How much lettuce do you eat during a year? You might be surprised. How does 36 pounds sound? That’s a lot of salads! The picture above, shows about 15 pounds of lettuce. We grow 32 varieties of lettuce and plant them a total of 57 times to account for weather conditions and to spread the harvest out over as long of a season as possible.
Have you ever noticed that milky latex sap in lettuce? That sap contains a mild analgesic and sedative called lactucarium. Lactucarium, while NOT a narcotic, delivers a mild opium like feeling and can help you fall asleep, or even relieve pain. So remember the humble salad when you need to relax or fall asleep!
We grow one variety of iceberg lettuce, and 31 varieties of other 4 other types: Romaine or cos, loose-leaf, butterhead and crisphead. There is another type, called stem lettuce, but it is bitter, and we don’t grow it. I have met very few people who desire the bitter types of lettuce!
I used to work at Powell Gardens, and we would use lettuce decoratively in amongst our spring annuals, such as violas, pansies, and snapdragons. The different colored foliage really set off the flower colors, and helped us create unique patterns. You can do this in your own home garden by planting your favorite spring flowers, and sprinkling lettuce seed around them to enhance the design you have created. A very cheap (and delicious!) way to fill the front flower garden! You can eat those pansy blossoms also- as long as they haven’t been sprayed with pesticides.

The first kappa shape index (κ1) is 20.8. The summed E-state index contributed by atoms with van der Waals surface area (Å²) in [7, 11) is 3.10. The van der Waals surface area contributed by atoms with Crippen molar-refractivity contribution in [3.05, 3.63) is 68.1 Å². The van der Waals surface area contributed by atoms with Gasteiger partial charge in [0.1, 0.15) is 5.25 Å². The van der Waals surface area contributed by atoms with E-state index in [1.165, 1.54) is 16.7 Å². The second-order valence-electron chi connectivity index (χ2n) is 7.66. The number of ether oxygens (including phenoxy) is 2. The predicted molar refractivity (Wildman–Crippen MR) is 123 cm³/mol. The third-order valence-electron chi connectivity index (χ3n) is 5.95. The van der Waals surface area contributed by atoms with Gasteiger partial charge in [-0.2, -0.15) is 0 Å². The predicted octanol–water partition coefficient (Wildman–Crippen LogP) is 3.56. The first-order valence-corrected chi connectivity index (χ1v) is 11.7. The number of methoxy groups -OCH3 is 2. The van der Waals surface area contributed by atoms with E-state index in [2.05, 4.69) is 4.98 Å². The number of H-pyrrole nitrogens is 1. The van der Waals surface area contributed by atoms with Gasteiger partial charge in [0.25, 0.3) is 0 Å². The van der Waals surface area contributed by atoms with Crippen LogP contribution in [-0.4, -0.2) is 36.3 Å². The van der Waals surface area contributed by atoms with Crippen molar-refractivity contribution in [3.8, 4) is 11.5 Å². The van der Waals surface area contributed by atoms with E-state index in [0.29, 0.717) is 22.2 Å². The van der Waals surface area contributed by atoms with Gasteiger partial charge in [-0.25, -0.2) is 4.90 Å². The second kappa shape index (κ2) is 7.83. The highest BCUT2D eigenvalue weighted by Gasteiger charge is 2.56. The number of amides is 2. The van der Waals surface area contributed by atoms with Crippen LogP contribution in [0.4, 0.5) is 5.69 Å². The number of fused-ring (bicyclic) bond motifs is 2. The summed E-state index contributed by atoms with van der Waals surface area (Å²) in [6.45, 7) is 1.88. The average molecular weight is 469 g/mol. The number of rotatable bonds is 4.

I am thinking about lettuce today, because I was just munching on the little baby lettuce transplants in the greenhouse (oh- the perks of having a greenhouse in your back yard!). Not sure if I can trust Mother Nature enough to plant them outside yet- that little snow storm this morning reminds me to slow down and let spring happen in its own time. I’ve planted a lot of seed outside, but the plants in the greenhouse have had a ‘Rolls Royce’ start to the season, and can’t handle huge temperature swings. It was 72 degrees outside yesterday, 99 degrees in the high tunnel (had to open it up to get that heat out of there) and today it’s snowing. Gotta love Missouri!
It’s been so warm in the high tunnels that my first crops of spinach and arugula are trying to bolt (go to seed). So, St. Andrews is coming out Monday to ‘glean’ these early crops for donating to food kitchens. I’m hoping there’s at least 50 pounds of greens for them- we’ll see.
Back to lettuce- we sow a lot of seed directly outside- especially if we are going to cut it for leaf lettuce. There are about 25,000 seeds per ounce, so the seed is tiny- and we tend to sow it thickly when we direct sow. If I want individual heads, then I usually start it in the greenhouse so I can transplant out the little baby lettuce plants one at a time and give them more spacing.
I guess I should go take the soils’ temperature before I start planting- the soil needs to be at least 40 degrees F for lettuce. With as warm as it has been- it might be there. And with a little row cover, the lettuce may take off just fine.
On another note- we’ve been featured in a local paper here in Oak Grove- the Focus. We have already gotten enough calls that we are looking at adding 2 new delivery points- one in Oak Grove, and another in Bates City. That is exciting- we really want to feed our local community, and it looks like that may begin to happen. They wrote a really nice article about us- but it isn’t available online, I’m going to check and see if I can get an online copy to post on this website, otherwise, I’ll show you all a copy when we start pickups in April Have a great day and enjoy the snow… ooops- it’s already gone! As always, thanks for reading- and go eat a bowl of lettuce! -Ami
Very cool on the OG article & the local interest!
Thanks Susan! Keep watching- should be some other follow up articles to come later this month.